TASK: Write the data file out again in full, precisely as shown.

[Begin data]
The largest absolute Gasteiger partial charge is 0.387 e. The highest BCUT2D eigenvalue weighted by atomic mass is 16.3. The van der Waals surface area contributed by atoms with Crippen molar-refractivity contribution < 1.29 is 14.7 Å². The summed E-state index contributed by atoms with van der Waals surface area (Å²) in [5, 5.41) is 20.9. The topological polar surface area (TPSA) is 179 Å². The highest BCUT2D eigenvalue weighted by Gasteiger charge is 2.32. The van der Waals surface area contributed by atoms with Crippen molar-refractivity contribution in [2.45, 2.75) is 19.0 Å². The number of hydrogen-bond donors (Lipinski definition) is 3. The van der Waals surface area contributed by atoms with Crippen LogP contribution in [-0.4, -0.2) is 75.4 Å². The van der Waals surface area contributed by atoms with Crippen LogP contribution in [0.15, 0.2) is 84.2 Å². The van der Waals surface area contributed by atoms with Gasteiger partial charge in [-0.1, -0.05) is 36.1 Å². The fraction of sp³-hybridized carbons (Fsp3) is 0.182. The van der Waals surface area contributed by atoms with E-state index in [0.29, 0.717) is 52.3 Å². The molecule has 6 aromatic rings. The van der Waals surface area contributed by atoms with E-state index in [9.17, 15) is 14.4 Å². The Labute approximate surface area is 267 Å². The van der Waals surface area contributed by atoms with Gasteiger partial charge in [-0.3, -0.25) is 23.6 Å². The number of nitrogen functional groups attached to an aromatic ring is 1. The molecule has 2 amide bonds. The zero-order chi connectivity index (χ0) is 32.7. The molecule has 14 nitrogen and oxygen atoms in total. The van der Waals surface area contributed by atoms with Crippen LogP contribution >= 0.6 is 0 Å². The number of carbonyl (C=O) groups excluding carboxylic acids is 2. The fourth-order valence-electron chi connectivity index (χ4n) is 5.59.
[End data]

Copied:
The largest absolute Gasteiger partial charge is 0.387 e. The highest BCUT2D eigenvalue weighted by atomic mass is 16.3. The van der Waals surface area contributed by atoms with Crippen molar-refractivity contribution < 1.29 is 14.7 Å². The summed E-state index contributed by atoms with van der Waals surface area (Å²) in [5, 5.41) is 20.9. The topological polar surface area (TPSA) is 179 Å². The highest BCUT2D eigenvalue weighted by Gasteiger charge is 2.32. The van der Waals surface area contributed by atoms with Crippen molar-refractivity contribution in [2.45, 2.75) is 19.0 Å². The number of hydrogen-bond donors (Lipinski definition) is 3. The van der Waals surface area contributed by atoms with Crippen LogP contribution in [-0.4, -0.2) is 75.4 Å². The van der Waals surface area contributed by atoms with Crippen LogP contribution in [0.15, 0.2) is 84.2 Å². The van der Waals surface area contributed by atoms with Gasteiger partial charge in [-0.1, -0.05) is 36.1 Å². The fraction of sp³-hybridized carbons (Fsp3) is 0.182. The van der Waals surface area contributed by atoms with E-state index in [0.29, 0.717) is 52.3 Å². The molecule has 6 aromatic rings. The van der Waals surface area contributed by atoms with E-state index in [9.17, 15) is 14.4 Å². The Labute approximate surface area is 267 Å². The van der Waals surface area contributed by atoms with Gasteiger partial charge in [-0.3, -0.25) is 23.6 Å². The number of nitrogen functional groups attached to an aromatic ring is 1. The molecule has 2 amide bonds. The zero-order chi connectivity index (χ0) is 32.7. The molecule has 14 nitrogen and oxygen atoms in total. The van der Waals surface area contributed by atoms with Crippen LogP contribution >= 0.6 is 0 Å². The number of carbonyl (C=O) groups excluding carboxylic acids is 2. The fourth-order valence-electron chi connectivity index (χ4n) is 5.59.